CHAUNTELL M. CLEMMER, Employee, v. NATIONAL STEEL PELLET CO., and MINNESOTA SELF-INSURED SEC. FUND, Employer-Insurer/Appellants, and UNIVERSITY OF MINN. PHYSICIANS, FAMILY CHIROPRACTIC CTR., and RANGE MENTAL HEALTH CTR., Intervenors.
WORKERS=COMPENSATION COURT OF APPEALS
NOVEMBER 28, 2005
MEDICAL TREATMENT & EXPENSE - CHIROPRACTIC TREATMENT. Substantial evidence supports the compensation judge=s decision that the chiropractic services provided to the employee were reasonable and necessary.
CAUSATION - PSYCHOLOGICAL CONDITION. Substantial evidence supports the compensation judge=s determination that the employee=s work injury was a substantial contributing factor in the employee=s need for psychological care.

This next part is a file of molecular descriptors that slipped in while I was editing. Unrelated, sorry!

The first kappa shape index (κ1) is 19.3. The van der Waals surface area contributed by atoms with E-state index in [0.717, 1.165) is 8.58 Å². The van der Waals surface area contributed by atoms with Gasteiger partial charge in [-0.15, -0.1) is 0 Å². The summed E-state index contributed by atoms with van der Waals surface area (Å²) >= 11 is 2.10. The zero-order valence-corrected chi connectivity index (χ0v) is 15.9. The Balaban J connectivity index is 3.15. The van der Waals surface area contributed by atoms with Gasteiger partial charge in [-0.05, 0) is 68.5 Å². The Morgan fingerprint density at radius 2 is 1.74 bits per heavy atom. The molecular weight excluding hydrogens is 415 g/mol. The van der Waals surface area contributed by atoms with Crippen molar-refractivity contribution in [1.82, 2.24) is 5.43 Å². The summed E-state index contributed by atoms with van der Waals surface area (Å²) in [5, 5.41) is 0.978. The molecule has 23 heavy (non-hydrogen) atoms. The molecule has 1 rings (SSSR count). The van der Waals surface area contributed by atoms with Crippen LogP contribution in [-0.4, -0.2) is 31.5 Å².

Determined by: Stofferahn, J., Wilson, J., and Pederson, J.
Compensation Judge: Harold W. Schultz II
Attorneys: Michael G. Schultz, Sommerer & Schultz, Minneapolis, MN, for the Respondent. T. Michael Kilbury, Peterson, Logren & Kilbury, St. Paul, MN., for the Appellants.
DAVID A. STOFFERAHN, Judge
The employer appeals from the compensation judge=s award of chiropractic care for the employee=s lumbar spine and the award of treatment for the employee=s psychological conditions. We affirm.
Chauntell Clemmer, the employee, was employed as a welder for National Steel Pellet Company at its plant in Keewatin, Minnesota, on March 8, 2002, when she sustained a work injury to her left foot. The employee=s foot slipped while she was walking on a one-inch bar and the toes of her left foot were pushed upward toward her shin.